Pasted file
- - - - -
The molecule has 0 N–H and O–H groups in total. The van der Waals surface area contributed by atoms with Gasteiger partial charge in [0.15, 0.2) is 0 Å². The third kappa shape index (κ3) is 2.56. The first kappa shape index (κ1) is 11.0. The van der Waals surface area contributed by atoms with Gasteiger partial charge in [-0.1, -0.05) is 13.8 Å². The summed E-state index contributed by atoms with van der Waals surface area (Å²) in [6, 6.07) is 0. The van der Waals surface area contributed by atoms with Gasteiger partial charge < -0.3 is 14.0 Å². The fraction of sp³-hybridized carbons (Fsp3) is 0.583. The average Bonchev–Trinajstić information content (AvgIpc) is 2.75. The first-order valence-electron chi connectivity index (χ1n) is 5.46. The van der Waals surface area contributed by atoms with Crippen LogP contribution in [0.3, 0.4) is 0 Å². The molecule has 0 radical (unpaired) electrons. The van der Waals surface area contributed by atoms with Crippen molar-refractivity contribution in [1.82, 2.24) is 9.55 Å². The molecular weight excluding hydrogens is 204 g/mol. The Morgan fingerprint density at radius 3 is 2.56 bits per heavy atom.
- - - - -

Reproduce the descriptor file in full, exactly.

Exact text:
The molecule has 0 N–H and O–H groups in total. The van der Waals surface area contributed by atoms with Gasteiger partial charge in [0.15, 0.2) is 0 Å². The third kappa shape index (κ3) is 2.56. The first kappa shape index (κ1) is 11.0. The van der Waals surface area contributed by atoms with Gasteiger partial charge in [-0.1, -0.05) is 13.8 Å². The summed E-state index contributed by atoms with van der Waals surface area (Å²) in [6, 6.07) is 0. The van der Waals surface area contributed by atoms with Gasteiger partial charge < -0.3 is 14.0 Å². The fraction of sp³-hybridized carbons (Fsp3) is 0.583. The average Bonchev–Trinajstić information content (AvgIpc) is 2.75. The first-order valence-electron chi connectivity index (χ1n) is 5.46. The van der Waals surface area contributed by atoms with Crippen LogP contribution in [0.3, 0.4) is 0 Å². The molecule has 0 radical (unpaired) electrons. The van der Waals surface area contributed by atoms with Crippen molar-refractivity contribution in [1.82, 2.24) is 9.55 Å². The molecular weight excluding hydrogens is 204 g/mol. The Morgan fingerprint density at radius 3 is 2.56 bits per heavy atom.